Session Title: How have you modified your learning environment to improve teaching and learning?
Date: Thursday 4th October 2012
Summary of the Session:
I once had my entire class stand on their heads to see the world from another angle” Ewan McIntosh
This tweet from Ewan McIntosh is a great place to start this ukedchat summary. The idea of session was not necessarily to encourage people to stand on their heads but to look at their learning environment from a different point of view and learn from the suggestions of all that participated. I have selected some of the questions that were posed during the session and picked out the main themes resulting from them.
Do you use a seating plan in your classroom?
We began the session by discussing the classroom environment, specifically seating plans and their impact on student interaction. It was widely acknowledged that seating plans were effective ways of organizing and structuring a lesson to ensure that students were productive from entering the lesson. Some teachers felt that flexible seating could often be disruptive as students can take a long time to settle into their learning. However, on the positive side, flexible seating enables children to have a very different social experience during each and every lesson.
@ukcreativeed – “creative approach to seating plans: we use height/birthday/house number/alphabetical order etc.”
Have you ever allowed children to design the classroom layout?
This question was met with a mixed response. Many teachers had tried it, however not always with successful results. Some said that the children designed the classroom in a very similar way, with desks arranged in groups and children sitting in teams of six facing the front of the class. Other children had been a little more creative and inspired break out zones where they could add to interactive displays and work on laptops independently from the remainder of the class.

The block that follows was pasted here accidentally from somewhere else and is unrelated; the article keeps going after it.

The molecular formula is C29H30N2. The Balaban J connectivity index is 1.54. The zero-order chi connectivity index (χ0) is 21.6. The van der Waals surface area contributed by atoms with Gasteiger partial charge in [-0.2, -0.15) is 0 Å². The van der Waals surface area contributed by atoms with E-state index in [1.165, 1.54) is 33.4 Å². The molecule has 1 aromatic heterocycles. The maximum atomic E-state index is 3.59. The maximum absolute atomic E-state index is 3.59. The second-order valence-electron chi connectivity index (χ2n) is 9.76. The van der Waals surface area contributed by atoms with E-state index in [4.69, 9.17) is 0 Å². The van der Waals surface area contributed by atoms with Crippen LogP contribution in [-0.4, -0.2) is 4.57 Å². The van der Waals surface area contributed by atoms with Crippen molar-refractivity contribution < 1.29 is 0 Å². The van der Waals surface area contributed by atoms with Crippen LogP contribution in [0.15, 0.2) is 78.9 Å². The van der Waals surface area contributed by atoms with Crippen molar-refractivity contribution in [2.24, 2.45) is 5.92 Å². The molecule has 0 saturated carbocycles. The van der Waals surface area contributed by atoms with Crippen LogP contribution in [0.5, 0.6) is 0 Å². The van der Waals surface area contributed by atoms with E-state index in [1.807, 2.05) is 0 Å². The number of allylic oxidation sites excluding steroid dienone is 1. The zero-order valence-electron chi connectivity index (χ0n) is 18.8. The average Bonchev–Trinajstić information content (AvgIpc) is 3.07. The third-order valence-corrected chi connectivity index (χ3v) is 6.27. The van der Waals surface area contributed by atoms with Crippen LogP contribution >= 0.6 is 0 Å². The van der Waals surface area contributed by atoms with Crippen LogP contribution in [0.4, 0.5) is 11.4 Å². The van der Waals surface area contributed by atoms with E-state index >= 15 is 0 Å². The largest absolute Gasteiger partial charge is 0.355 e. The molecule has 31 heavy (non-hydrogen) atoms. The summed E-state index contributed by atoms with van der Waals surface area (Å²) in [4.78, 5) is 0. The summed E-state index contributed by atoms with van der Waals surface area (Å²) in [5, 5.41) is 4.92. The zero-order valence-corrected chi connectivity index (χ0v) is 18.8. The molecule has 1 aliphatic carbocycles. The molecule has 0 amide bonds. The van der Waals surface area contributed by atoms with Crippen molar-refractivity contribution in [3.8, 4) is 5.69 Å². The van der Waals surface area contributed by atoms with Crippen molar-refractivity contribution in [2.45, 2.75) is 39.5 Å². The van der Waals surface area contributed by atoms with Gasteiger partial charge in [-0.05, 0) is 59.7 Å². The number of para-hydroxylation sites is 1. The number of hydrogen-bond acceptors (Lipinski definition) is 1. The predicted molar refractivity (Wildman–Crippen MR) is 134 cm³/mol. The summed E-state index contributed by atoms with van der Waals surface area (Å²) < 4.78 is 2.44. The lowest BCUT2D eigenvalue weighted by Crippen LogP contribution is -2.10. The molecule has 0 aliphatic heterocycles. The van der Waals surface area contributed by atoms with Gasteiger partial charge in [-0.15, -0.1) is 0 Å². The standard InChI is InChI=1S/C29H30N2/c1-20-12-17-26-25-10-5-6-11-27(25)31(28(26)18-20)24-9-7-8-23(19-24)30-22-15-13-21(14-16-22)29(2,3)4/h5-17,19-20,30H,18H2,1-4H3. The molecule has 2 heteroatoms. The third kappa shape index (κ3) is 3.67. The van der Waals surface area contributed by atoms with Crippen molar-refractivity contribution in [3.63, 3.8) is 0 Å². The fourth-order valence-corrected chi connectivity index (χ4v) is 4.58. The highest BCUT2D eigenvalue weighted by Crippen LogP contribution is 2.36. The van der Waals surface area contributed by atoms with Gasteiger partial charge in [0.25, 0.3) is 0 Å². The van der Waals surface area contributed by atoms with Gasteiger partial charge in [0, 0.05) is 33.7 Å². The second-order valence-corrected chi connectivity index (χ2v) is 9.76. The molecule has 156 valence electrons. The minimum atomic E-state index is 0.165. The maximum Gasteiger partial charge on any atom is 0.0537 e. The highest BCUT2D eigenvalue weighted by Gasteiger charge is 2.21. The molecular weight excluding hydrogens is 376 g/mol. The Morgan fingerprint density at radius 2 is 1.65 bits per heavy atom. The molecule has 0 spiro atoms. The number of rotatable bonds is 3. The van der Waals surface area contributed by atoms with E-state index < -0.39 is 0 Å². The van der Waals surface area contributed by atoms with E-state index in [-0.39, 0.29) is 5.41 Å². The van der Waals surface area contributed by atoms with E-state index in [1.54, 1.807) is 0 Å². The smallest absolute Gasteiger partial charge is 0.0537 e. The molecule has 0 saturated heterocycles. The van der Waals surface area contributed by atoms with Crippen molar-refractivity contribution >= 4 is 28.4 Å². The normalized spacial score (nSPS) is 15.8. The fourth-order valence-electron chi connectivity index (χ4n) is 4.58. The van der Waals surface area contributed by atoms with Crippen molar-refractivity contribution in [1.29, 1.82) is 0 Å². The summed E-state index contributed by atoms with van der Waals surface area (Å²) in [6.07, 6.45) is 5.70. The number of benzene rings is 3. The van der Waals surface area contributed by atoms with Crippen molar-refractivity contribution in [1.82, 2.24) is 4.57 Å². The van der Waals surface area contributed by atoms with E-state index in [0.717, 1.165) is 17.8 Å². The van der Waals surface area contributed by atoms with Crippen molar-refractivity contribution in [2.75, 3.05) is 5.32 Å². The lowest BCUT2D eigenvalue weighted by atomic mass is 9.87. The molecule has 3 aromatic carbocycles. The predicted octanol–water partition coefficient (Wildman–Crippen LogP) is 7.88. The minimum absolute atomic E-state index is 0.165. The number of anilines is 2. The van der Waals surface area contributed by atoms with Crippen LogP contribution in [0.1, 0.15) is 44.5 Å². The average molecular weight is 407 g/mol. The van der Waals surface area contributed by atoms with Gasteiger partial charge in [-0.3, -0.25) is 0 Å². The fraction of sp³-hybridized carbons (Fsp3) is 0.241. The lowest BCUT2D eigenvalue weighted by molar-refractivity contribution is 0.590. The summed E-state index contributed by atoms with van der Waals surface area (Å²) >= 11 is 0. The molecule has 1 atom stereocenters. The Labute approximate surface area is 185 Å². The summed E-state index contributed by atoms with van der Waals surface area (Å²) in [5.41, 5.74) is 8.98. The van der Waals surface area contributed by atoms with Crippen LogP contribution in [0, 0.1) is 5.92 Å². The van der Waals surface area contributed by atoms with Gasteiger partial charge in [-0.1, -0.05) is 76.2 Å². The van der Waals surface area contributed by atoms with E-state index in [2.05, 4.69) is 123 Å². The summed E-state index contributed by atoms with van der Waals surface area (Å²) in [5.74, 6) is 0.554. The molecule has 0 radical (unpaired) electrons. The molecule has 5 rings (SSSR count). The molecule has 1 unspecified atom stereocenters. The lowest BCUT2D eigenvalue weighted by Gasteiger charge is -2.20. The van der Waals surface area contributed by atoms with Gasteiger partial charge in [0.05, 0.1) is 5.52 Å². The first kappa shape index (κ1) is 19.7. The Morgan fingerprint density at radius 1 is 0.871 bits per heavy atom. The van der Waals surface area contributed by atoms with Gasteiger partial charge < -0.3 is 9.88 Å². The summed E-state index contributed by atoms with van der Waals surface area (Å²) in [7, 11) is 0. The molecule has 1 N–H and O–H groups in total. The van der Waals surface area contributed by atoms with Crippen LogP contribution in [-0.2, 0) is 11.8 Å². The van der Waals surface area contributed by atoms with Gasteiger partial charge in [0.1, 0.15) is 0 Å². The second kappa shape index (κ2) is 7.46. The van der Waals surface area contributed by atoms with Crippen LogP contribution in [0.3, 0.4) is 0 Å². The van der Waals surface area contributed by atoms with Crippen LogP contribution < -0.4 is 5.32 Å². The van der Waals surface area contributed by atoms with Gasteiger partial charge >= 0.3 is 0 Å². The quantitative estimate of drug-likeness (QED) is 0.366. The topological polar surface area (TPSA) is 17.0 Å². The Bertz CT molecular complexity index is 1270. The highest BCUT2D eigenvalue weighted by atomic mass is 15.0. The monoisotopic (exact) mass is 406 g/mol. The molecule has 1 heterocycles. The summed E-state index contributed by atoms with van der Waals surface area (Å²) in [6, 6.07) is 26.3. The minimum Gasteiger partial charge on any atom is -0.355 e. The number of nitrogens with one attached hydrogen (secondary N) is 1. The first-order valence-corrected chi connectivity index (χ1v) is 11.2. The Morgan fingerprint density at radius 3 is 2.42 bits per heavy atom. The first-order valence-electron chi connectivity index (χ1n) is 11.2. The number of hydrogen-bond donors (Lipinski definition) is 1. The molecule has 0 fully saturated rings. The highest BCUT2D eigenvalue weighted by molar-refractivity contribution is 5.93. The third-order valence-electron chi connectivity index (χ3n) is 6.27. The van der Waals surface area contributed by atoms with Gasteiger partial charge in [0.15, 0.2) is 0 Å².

@SwayGrantham – “I asked, just got recreations of the same! Chairs and tables in groups!”
Do you have specific areas of your classroom dedicated to technology?
It was clear from the response to this question that more classrooms are becoming equipped with mobile technology. A number of teachers stated that it was no longer necessary to have dedicated tech areas as the students could access tablets and laptops wherever they were in the room. This gives the class teacher the opportunity to embed ICT into all subjects and use every inch of the classroom as a learning space.
@syded06 – “no need as the technology can move with them. Apple TV allows any iPad to be displayed.”
If you could change one thing about your classroom, what would it be?
The resounding answer to this question was SPACE. There was no shortage of ideas for what teachers would like to do with their classrooms, however they feel heavily restricted by the amount of space they have available. There were some creative suggestions for how to solve this issue, such as breaking out into hall space and outdoor areas as much as possible. I was always keen to do this with classes in the past, I believe it is important for them to be active and I tried to include some movement of one shape or form within each lesson.
@jodieworld – “When I need to break out of the confines of the classroom, I take the class outside or into the hall.
Notable Tweets from the Session:
@davidhunter – ‘writing formation’ means I can modelsomething and everyone copies. Saw it on making mathsmatter. It works #ukedchat
@ramsay71 – tables in classrooms. Why have tables, deconstruct traditional classroom organisation and have learning centred approach. #ukedchat
@jivespin – the tables in my classroom centre around one circular space to encourage debate. #ukedchat
@HilaryNunns – add variety by changing the seating layout. No rows. Lots of groups. #ukedchat
@jodieworld – I always go all out on my reading/writing inspiration area. All themed. Themes come from childrens’ interests #ukedchat
Tweet of the Week
@ewanmcintosh – I once had my entire class stand on their heads to see the world from another angle. Amazing impact!
About your Host
Paul Hutson is a primary school teacher who has worked in schools in the Middle East and the UK. He is Co-Founder of Night Zookeeper (www.nightzookeeper.com) a creative children’s website and school project. Paul currently travels the UK delivering Night Zookeeper experiences, which focus on creativity and improving students Literacy, Art and ICT skills. If your school is planning a theme project you can get in touch with Paul on Twitter @nightzookeeper